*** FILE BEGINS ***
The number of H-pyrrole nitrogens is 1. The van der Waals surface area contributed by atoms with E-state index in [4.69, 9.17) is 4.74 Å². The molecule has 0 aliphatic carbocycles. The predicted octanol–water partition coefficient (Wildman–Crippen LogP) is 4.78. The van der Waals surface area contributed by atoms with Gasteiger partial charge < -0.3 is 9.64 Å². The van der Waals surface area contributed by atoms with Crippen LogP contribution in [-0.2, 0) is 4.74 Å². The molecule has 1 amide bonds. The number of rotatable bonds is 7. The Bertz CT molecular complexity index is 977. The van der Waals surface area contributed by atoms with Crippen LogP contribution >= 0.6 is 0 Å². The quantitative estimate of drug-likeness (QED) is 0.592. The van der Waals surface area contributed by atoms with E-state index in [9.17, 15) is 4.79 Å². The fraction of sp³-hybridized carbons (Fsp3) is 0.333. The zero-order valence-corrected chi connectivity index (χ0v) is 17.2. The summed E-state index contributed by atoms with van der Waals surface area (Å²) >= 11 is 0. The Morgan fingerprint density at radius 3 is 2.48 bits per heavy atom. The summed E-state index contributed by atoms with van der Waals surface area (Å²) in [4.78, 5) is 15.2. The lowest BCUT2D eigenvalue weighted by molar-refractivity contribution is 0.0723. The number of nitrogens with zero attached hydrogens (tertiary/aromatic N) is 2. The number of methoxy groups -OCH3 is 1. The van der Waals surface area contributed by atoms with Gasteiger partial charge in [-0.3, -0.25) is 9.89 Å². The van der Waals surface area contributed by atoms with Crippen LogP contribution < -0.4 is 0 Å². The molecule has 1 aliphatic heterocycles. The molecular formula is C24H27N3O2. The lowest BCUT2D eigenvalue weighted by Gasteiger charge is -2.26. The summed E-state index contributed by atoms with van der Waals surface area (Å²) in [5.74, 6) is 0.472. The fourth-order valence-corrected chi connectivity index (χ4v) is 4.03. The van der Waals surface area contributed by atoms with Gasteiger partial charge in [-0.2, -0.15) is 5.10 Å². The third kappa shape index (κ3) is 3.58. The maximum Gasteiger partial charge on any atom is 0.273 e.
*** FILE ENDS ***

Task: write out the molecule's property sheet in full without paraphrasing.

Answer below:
The number of H-pyrrole nitrogens is 1. The van der Waals surface area contributed by atoms with E-state index in [4.69, 9.17) is 4.74 Å². The molecule has 0 aliphatic carbocycles. The predicted octanol–water partition coefficient (Wildman–Crippen LogP) is 4.78. The van der Waals surface area contributed by atoms with Gasteiger partial charge < -0.3 is 9.64 Å². The van der Waals surface area contributed by atoms with Crippen LogP contribution in [-0.2, 0) is 4.74 Å². The molecule has 1 amide bonds. The number of rotatable bonds is 7. The Bertz CT molecular complexity index is 977. The van der Waals surface area contributed by atoms with Crippen LogP contribution >= 0.6 is 0 Å². The quantitative estimate of drug-likeness (QED) is 0.592. The van der Waals surface area contributed by atoms with E-state index in [9.17, 15) is 4.79 Å². The fraction of sp³-hybridized carbons (Fsp3) is 0.333. The zero-order valence-corrected chi connectivity index (χ0v) is 17.2. The summed E-state index contributed by atoms with van der Waals surface area (Å²) >= 11 is 0. The Morgan fingerprint density at radius 3 is 2.48 bits per heavy atom. The summed E-state index contributed by atoms with van der Waals surface area (Å²) in [4.78, 5) is 15.2. The lowest BCUT2D eigenvalue weighted by molar-refractivity contribution is 0.0723. The number of nitrogens with zero attached hydrogens (tertiary/aromatic N) is 2. The number of methoxy groups -OCH3 is 1. The van der Waals surface area contributed by atoms with Gasteiger partial charge in [-0.3, -0.25) is 9.89 Å². The van der Waals surface area contributed by atoms with Crippen LogP contribution < -0.4 is 0 Å². The molecule has 1 aliphatic heterocycles. The molecular formula is C24H27N3O2. The lowest BCUT2D eigenvalue weighted by Gasteiger charge is -2.26. The summed E-state index contributed by atoms with van der Waals surface area (Å²) in [5.74, 6) is 0.472. The fourth-order valence-corrected chi connectivity index (χ4v) is 4.03. The van der Waals surface area contributed by atoms with Gasteiger partial charge in [-0.2, -0.15) is 5.10 Å². The third kappa shape index (κ3) is 3.58. The maximum Gasteiger partial charge on any atom is 0.273 e.